Utah enacts first social media parental approval requirement
The tech industry is likely to sue over the new law.
Utah Gov. Spencer Cox (R) signed what has been called a first-in-the-nation state law to require parental permission for teenagers to have social media accounts.
At a bill signing ceremony Thursday, Cox trumpeted the requirement as necessary to protect youth from harms associated with social media.
“There is causation between … poor mental health outcomes and time spent on social media and these apps,” Cox said.
Under the new law, social media companies must verify the age of all Utah residents who are current account holders or who want to open an account. For those under age 18, parents or guardians must grant permission for their child to have an account.
Other provisions in the Utah law bar social media companies from targeting ads at minors, prevent strangers from direct-messaging kids, and block teens from accessing their accounts during overnight hours. The law also aims to restrict companies from collecting, sharing or using a teen user’s personal information.
A second measure Cox signed Thursday prohibits social media companies from deploying addictive design features and makes it easier for parents to directly sue the companies for alleged harms.
“These are first of their kind bills in the United States and that’s huge that Utah is leading out on this effort,” Cox said.
While backers heralded the laws as pioneering, the tech industry criticized the new requirements as invasive and unconstitutional.
“We’re all but certain to see a legal challenge,” said Bailey Sanchez, with the Future of Privacy Forum, a Washington, D.C.-based think tank that receives industry and foundation funding.
Tech industry groups have warned that the new laws violate the First Amendment rights of both users and online service providers.
“These bills’ shared goal to protect children from harmful content is laudable,” NetChoice wrote in a March 2 letter requesting Cox veto the bills. “But their chosen means are unconstitutional and will require businesses to collect sensitive information about children, counterproductively putting children at risk.”
NetChoice, a libertarian-oriented trade group, is currently suing the state of California over a sweeping youth data privacy law that passed last year. Utah borrows elements from the California law.
TechFreedom, a free-market think tank, also wrote to Cox calling the bills “rushed” and saying they raise “grave constitutional issues.” The letter, which was co-signed by several law professors, warned that by requiring age-verification Utah was “effectively abolishing online anonymity.”
Cox, in a Twitter back-and-forth this month with TechFreedom’s Ari Cohn, said he welcomed a legal challenge.
“Can’t wait to fight this lawsuit. You are wrong and I’m excited to prove it,” Cox tweeted, adding, “See you in court.”
Beyond potential legal issues, critics say Utah’s approach sacrifices teen privacy. One of the law’s provisions requires social media companies to give parents a password or other means of accessing their teen’s social media account where they can review all posts and private messages.
“I think it puts teens in a weird place,” said Sanchez, with the Future of Privacy Forum. “I know when I was 16, I wouldn’t have wanted my parents to see all of my messages.”
In a statement Thursday, Adam Kovacevich, CEO of Chamber of Progress, a center-left tech group, warned of the effect on marginalized teens.
“[T]he biggest victim of today’s legislation is going to be young adults living in a household without supportive parents. For young people who identify as LGBTQ or who live in abusive households, these bills could isolate them from supportive communities online,” Kovacevich said.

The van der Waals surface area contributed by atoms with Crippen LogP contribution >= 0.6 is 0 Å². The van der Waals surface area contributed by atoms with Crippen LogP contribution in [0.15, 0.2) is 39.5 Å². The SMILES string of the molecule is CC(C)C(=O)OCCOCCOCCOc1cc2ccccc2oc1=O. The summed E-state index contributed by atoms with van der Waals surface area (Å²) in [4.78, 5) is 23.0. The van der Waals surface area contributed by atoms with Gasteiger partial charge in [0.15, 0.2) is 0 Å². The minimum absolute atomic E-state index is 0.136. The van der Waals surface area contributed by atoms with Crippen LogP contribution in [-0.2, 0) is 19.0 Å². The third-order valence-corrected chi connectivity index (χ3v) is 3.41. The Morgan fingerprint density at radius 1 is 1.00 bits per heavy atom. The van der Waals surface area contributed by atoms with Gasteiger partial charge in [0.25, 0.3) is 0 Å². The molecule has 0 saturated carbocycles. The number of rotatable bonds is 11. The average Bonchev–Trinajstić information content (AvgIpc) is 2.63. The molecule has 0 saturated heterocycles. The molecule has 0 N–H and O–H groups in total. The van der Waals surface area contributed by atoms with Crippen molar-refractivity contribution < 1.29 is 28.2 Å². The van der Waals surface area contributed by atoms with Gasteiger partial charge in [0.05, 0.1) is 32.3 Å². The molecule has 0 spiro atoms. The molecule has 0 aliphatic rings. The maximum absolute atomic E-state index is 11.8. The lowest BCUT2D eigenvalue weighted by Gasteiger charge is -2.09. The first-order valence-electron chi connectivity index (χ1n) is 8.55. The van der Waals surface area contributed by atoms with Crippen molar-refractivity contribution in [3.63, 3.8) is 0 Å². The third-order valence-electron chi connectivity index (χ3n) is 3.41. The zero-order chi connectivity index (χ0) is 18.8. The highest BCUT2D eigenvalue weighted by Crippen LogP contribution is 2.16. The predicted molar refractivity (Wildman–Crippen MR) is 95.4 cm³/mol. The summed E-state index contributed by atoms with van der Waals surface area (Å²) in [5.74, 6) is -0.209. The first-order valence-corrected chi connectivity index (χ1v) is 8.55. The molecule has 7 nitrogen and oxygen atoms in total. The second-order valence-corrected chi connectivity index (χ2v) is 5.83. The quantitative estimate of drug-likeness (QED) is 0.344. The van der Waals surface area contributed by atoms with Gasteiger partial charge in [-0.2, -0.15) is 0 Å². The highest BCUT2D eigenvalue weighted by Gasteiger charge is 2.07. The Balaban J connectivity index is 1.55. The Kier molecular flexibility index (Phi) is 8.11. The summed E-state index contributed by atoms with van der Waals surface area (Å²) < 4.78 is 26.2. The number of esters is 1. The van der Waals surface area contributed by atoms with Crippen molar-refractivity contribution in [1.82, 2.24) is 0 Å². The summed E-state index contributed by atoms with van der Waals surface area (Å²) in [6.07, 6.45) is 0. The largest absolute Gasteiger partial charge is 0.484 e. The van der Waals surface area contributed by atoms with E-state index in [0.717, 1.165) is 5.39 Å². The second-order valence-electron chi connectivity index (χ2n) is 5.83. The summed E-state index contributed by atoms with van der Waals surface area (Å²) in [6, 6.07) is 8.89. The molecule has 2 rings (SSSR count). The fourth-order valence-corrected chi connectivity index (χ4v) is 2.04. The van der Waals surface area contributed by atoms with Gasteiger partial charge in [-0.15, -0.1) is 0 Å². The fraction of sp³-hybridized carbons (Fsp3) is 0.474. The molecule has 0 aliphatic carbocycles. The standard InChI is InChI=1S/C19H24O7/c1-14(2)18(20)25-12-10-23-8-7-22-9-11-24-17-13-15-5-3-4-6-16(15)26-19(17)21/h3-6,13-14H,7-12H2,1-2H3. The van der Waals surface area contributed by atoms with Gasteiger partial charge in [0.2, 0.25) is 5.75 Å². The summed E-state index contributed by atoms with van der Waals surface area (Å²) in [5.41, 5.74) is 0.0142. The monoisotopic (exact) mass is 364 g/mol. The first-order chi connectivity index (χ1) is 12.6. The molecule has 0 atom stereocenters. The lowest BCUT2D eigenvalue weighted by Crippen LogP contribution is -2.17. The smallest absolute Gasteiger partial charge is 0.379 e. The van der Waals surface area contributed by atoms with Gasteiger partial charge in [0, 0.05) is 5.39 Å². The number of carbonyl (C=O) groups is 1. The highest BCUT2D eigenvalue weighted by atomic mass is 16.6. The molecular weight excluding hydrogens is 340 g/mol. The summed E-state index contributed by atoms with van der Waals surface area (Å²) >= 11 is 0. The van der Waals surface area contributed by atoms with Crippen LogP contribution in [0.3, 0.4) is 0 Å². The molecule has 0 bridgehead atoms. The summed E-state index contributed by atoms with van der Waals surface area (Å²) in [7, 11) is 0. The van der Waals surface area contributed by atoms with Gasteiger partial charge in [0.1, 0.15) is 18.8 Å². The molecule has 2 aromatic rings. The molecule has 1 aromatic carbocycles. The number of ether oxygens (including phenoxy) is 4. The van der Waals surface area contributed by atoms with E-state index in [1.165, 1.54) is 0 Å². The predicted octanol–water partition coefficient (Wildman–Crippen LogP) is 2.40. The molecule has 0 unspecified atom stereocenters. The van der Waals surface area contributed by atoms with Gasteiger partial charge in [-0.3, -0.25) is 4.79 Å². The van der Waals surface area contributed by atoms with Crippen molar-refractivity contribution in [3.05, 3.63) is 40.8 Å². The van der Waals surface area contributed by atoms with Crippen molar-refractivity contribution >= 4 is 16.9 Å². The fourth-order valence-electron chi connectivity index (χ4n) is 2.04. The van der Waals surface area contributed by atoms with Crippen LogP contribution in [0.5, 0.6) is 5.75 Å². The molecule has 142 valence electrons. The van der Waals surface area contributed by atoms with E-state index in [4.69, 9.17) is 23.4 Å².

Kovacevich pointed to a recent case in Utah where a brother and sister barricaded themselves in a bedroom and began livestreaming on TikTok to draw attention to a judge’s order that they be returned to their abusive father.
Utah is one of several states this year that has sought to crackdown on social media companies amid growing concern about young people’s mental health. Measures to require parental permission for social media accounts have also been introduced in Connecticut and Ohio. Some Florida lawmakers want social media warning labels for teens. A pair of California bills would target algorithms that encourage minors to engage in harmful activities and penalize social media sites that abet commercial sexual exploitation
“I actually view this issue as one of the few truly bipartisan things that is actually — at least from what I’ve seen in California — bringing Democrats and Republicans together on something,” said California Assemblymember Buffy Wicks (D), who authored this year’s sexual exploitation bill as well as last year’s youth privacy law, which other states are considering adopting this year.
Wicks said she would like to see Congress establish national standards. Absent that, states are forging ahead.
Besides the tech industry, the new Utah laws have also drawn the attention of youth advocates. Common Sense Media, which provides age-ratings and researches the impact of media on children, said it supports the measure banning addictive design features but opposes the parental consent bill.
“We think that’s basically giving access to parents to see their kids’ diaries,” said Irene Ly, Common Sense Media’s policy counsel.
Ly cautioned against states focusing only on social media and advocated for a more platform agnostic approach to regulation because of rapid changes in technology and the fact that kids encounter addictive features and data tracking across the internet.
“A lot of kids are being harmed online and on social media,” said Irene Ly, Common Sense Media’s policy counsel. “[Social media] shouldn’t be the only type of platform that we’re looking at.”